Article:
This is not a Troll
Earlier this month I wrote about Profanity in Social Media, being inspired by the small numbers of arrests that have been made because of offensive posts on social media sites like Twitter.
Now with the UK media embroiled in a full on pro-Olympian frenzy, the subject is back in the news.
An as yet 17 year old boy has been arrested (under the auspices of the Communications Act 2003) for tweeting Team GB athlete, Tom Daly, and telling him his Father (sadly deceased and reputedly a great inspiration to the athlete) would be disappointed in his performance…. something along the lines of:
You let your Dad down.
Granted, he’s also alleged to have threatened Tom and twitterbombed him throughout the evening. Not really polite behaviour and certainly seeming to deserve the Olog related monicker.
As well as the discomfort of arrest, the 17 year old in question (reputedly @rileyy_69 on Twitter) has since had his Twitter account suspended and has been demonised in the news as an “Internet Troll“.
It’s difficult to judge for yourself as the tweets in question have been removed but the reports I have read state that the perpetrator tweeted his comment which was then retweeted by the victim, resulting in a great deal of support for Tom Daly and a number of accusations of idiocy for @rileyy_69.
If you scour twitter you can find references to an illusive threatening video that is alleged to be the real reason our teen-troll was arrested. You can also find reference to a death threat that many articles neglect to mention, here.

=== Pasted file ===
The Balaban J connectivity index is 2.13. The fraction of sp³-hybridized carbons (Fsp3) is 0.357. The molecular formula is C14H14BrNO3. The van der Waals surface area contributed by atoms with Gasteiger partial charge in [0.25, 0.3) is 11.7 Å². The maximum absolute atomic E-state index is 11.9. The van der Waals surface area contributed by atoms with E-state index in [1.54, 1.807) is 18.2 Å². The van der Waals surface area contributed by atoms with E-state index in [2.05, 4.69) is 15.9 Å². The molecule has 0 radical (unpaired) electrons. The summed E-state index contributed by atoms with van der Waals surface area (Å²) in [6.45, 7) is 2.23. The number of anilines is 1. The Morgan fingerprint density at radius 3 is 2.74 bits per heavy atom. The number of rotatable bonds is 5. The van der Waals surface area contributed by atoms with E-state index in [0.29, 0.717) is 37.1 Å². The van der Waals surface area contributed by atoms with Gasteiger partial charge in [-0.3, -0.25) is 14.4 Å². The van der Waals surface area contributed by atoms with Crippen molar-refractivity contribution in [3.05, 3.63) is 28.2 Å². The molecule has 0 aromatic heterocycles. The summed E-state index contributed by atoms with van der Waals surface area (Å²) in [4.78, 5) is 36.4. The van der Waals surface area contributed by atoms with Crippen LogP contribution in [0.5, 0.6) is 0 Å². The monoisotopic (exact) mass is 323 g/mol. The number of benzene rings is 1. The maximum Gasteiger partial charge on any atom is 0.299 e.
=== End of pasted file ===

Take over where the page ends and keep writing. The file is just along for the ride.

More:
This is a Gnoll
The media furore since has branded the teenage tweeter “poisonous” and continued to feed the self-initiated hatestorm to the level that the original perpetrator could be said to be victim to massively multiple doses of his own medicine.
I don’t think anyone would deny that this news article has been overblown to new proportions because of the Olympics themselves and it is very easy for cynics like me to see this as an extension of the “Thou Shallt Not Befoul The Olympics” arm that seems to be slapping anyone and everyone at the moment.
It comes as no surprise to the conspiracy theorist in me that this debacle has sprung to light less than a week after Paul Chambers won his appeal against his own tweet-related arrest in 2010.
The authorities must be over the moon that they have this opportunity to strengthen the use of the Communications Act in a scenario where the culprit is unlikely to gain popular celebrity support.
Whilst looking into Rileygate I came across this write-up that put the issues into context far better than I have here.
So, how does this latest “Twitter Arrest” effect the rest of us?
Still no Trolls
Many of the Rileygate articles warn us, the general public, that we should be careful what we say online. Whilst that may seem to be sage advice in the light of this teenage arrest, it still smacks of censorship.
Worse still, this is inconsistent censorship, that is half policed by us the public anyway. What is deemed wrong in one context may be overlooked in another and yet the search engines often neglects context when returning their search results.
Look at the abuse piled on @Rileyy_69 since his victim brought his own friends and contacts into the mix… are they to be arrested too?
And all the while, actual trolling continues day after day unpunished; only the other day I had cause to write about the trolling and cyber-bullying that lady gamers suffer online.
So what do you think?
Do we need to be more careful in what we post online or should we take these articles in context and only worry if we’re consistently abusive to people?